It happened today - December 15, 2015

On this date in 1791 the United States Bill of Rights became fundamental law. And rightly so.

There are all kinds of things to like about it. Rights are good. These were real rights; basically they’re a long list of “Thou shalt nots” aimed squarely at the federal government. They were clear and simple, hard even for determined judges to misconstrue or twist.

Almost everyone now tries to guarantee rights in their constitutions, however badly they botch it in terms of content or procedure. And the American example, based on the British Bill of Rights exactly a century earlier, is a major reason why.

Reading accounts of the adoption of the Bill of Rights one encounters the influence of the British example, the Virginia Declaration of Rights drafted by George Mason who pushed for a federal equivalent and so on. You also discover that there were originally 12 amendments in the package, one of which was ratified a mere 202 years later (it says no pay raise for Congress takes effect until the next Congress) and one of which, an entirely harmless formula for determining the size of the House of Representatives, was never ratified but is technically still pending.

Some people find such things fascinating. But what I want to draw to your attention isn’t the details of the Bill of Rights but the decisive argument put forward for its adoption. At the time of the debates over the Constitution itself, the main issue was whether, in creating a real national government in place of the feeble imitation that existed under the Articles of Confederation, the drafters hadn’t gone too far in centralizing power.

Obviously the government they created was tiny by modern standards. I do not think there was a person active in politics at that time, even on the arch-Tory side, who would not howl with outrage at the scope, powers and arrogance of the current U.S. government. But even then the anti-Federalists said it was too big.

In those days people tended to have less deliberately unintelligent political discussions than they do today. It wasn’t a bunch of insults and sloganeering into which a charlatan like Donald Trump could comfortably insert himself.

Instead, the anti-Federalists said there was a danger that the list of powers granted to the federal government, instead of being read as exhaustive, might one day be taken as merely illustrative, and that the government might start to claim and use powers it wasn’t meant to have. So they asked for a series of explicit statements of things the government could not do including, via what became the 9th and 10th Amendments, an unmistakable statement that it did not have powers it was not expressly granted.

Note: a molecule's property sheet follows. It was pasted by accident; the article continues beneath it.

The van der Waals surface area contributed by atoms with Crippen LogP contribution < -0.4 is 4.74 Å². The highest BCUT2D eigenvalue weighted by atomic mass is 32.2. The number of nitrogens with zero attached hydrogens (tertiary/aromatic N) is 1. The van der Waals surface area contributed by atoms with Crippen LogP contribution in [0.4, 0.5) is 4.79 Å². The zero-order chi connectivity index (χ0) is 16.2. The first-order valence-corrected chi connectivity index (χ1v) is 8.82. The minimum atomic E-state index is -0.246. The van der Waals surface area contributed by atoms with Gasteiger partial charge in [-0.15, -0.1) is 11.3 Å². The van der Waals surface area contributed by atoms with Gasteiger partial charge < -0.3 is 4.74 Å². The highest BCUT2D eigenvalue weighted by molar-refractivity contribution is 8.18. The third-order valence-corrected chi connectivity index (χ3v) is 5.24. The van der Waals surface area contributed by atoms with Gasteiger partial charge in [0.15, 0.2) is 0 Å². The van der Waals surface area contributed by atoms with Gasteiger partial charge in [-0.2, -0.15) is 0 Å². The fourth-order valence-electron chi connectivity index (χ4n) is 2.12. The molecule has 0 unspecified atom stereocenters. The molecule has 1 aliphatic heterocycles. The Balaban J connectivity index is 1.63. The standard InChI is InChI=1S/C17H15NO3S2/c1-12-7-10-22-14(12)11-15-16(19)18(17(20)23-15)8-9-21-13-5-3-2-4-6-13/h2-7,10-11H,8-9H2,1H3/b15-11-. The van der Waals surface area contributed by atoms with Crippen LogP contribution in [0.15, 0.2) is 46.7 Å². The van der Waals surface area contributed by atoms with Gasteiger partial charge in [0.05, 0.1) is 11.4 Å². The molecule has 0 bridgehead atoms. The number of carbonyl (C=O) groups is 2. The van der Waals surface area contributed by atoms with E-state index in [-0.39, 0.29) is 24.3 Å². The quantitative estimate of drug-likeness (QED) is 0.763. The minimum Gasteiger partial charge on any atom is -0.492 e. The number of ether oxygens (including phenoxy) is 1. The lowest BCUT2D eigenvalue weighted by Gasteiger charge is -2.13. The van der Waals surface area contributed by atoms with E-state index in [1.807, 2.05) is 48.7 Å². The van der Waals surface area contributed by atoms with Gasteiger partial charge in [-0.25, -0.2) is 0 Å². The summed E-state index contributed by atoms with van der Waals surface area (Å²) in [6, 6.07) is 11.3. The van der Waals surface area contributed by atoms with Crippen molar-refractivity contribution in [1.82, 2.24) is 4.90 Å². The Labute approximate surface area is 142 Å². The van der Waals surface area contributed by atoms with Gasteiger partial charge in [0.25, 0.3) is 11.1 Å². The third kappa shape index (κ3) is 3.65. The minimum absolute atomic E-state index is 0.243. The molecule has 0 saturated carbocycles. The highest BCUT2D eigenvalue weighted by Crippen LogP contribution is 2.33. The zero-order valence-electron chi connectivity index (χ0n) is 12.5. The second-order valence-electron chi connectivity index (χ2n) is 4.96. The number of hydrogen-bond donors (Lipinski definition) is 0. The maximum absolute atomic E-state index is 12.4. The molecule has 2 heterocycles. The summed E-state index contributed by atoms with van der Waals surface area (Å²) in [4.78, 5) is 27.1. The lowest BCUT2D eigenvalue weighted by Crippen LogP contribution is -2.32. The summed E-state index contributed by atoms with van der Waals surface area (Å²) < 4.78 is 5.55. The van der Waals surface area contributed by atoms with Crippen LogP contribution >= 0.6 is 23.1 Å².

The Federalists replied that the danger was a phantom, that the text was quite clear that the federal government had only those powers it was expressly granted. So there was no need of a detailed list of what it couldn’t do or a statement that it had no powers it didn’t have. No one can mistake what we have done.

If that’s the case, replied the anti-Federalists, there’s still no harm in adding that list and that statement, is there? Whereas if you’re wrong it’s very important to add them. So we should do it, since we lose nothing either way and might gain a lot.

Instead of running a negative ad at this point, the Federalists basically went oh yeah, you’re right, thanks for pointing it out. Let’s do it. And they did. The amendments that went on to become the Bill of Rights weren’t in the original Constitution but it was understood, and this understanding was crucial to ratification, that they would be added. And though politics could be ugly in those days, that promise was actually kept honorably.

In the end, the government burst its bounds anyway. Especially from the New Deal of the 1930s on, politicians have made and courts have endorsed preposterous claims about the powers conferred on the federal government by the Constitution. My favourite, in a grisly way, was the absurd 1942 case of Wickburn v Filburn where the Supreme Court said the Interstate Commerce Clause let Washington make rules about wheat a man in Ohio grew on his own farm for his own consumption or that of his livestock because, by reducing the amount of wheat he would go and buy, possibly from another state, it affected interstate commerce.

By that standard, everything is potentially subject to federal control and, in the intervening years, most everything actually has been subjected to it. But it took 150 years for the government really to burst its bonds, and a series of massive upheavals including a Civil War fought over the egregious denial of basic rights of slavery that, in complex ways, empowered the national government against perverse localism. It was very hard to erode the Founders’ original intent thanks, in no small measure, to the intellectually bipartisan consensus about including the Bill of Rights.

If only we could do things that way today. Really limiting government in plain, effective language with a broad consensus. Those were the days.